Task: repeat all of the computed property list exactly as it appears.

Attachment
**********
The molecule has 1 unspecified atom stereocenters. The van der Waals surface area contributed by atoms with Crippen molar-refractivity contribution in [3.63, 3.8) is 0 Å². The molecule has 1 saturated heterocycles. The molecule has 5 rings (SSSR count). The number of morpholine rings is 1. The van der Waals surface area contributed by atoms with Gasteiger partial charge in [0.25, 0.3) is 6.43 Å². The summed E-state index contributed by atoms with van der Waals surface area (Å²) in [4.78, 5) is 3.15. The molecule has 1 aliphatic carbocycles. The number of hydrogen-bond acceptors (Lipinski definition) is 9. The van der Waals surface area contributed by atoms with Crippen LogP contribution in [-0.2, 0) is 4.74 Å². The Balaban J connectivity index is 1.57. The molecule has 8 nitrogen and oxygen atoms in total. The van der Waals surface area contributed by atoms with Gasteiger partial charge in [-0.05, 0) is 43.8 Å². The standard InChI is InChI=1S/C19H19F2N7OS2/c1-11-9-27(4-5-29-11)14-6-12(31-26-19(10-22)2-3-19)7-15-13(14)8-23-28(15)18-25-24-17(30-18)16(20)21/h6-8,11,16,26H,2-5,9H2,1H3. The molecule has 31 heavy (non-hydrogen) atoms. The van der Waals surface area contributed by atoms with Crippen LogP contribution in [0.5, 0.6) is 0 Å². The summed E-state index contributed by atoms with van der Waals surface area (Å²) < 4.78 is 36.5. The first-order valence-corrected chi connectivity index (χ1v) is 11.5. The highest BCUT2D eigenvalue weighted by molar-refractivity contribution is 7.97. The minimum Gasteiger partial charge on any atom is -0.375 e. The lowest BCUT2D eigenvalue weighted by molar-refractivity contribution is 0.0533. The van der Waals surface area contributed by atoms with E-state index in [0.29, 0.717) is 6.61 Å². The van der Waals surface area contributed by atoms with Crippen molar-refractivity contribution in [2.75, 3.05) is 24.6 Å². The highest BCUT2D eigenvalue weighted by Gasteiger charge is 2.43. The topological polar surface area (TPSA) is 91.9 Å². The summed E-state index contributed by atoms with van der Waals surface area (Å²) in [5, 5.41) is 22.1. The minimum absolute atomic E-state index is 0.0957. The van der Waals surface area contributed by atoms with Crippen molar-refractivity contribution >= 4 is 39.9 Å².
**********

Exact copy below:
The molecule has 1 unspecified atom stereocenters. The van der Waals surface area contributed by atoms with Crippen molar-refractivity contribution in [3.63, 3.8) is 0 Å². The molecule has 1 saturated heterocycles. The molecule has 5 rings (SSSR count). The number of morpholine rings is 1. The van der Waals surface area contributed by atoms with Gasteiger partial charge in [0.25, 0.3) is 6.43 Å². The summed E-state index contributed by atoms with van der Waals surface area (Å²) in [4.78, 5) is 3.15. The molecule has 1 aliphatic carbocycles. The number of hydrogen-bond acceptors (Lipinski definition) is 9. The van der Waals surface area contributed by atoms with Crippen LogP contribution in [-0.2, 0) is 4.74 Å². The Balaban J connectivity index is 1.57. The molecule has 8 nitrogen and oxygen atoms in total. The van der Waals surface area contributed by atoms with Gasteiger partial charge in [-0.05, 0) is 43.8 Å². The standard InChI is InChI=1S/C19H19F2N7OS2/c1-11-9-27(4-5-29-11)14-6-12(31-26-19(10-22)2-3-19)7-15-13(14)8-23-28(15)18-25-24-17(30-18)16(20)21/h6-8,11,16,26H,2-5,9H2,1H3. The molecule has 31 heavy (non-hydrogen) atoms. The van der Waals surface area contributed by atoms with Crippen LogP contribution in [0.5, 0.6) is 0 Å². The summed E-state index contributed by atoms with van der Waals surface area (Å²) < 4.78 is 36.5. The first-order valence-corrected chi connectivity index (χ1v) is 11.5. The highest BCUT2D eigenvalue weighted by molar-refractivity contribution is 7.97. The minimum Gasteiger partial charge on any atom is -0.375 e. The lowest BCUT2D eigenvalue weighted by molar-refractivity contribution is 0.0533. The van der Waals surface area contributed by atoms with E-state index in [0.29, 0.717) is 6.61 Å². The van der Waals surface area contributed by atoms with Crippen molar-refractivity contribution in [2.75, 3.05) is 24.6 Å². The highest BCUT2D eigenvalue weighted by Gasteiger charge is 2.43. The topological polar surface area (TPSA) is 91.9 Å². The summed E-state index contributed by atoms with van der Waals surface area (Å²) in [5, 5.41) is 22.1. The minimum absolute atomic E-state index is 0.0957. The van der Waals surface area contributed by atoms with Crippen molar-refractivity contribution >= 4 is 39.9 Å².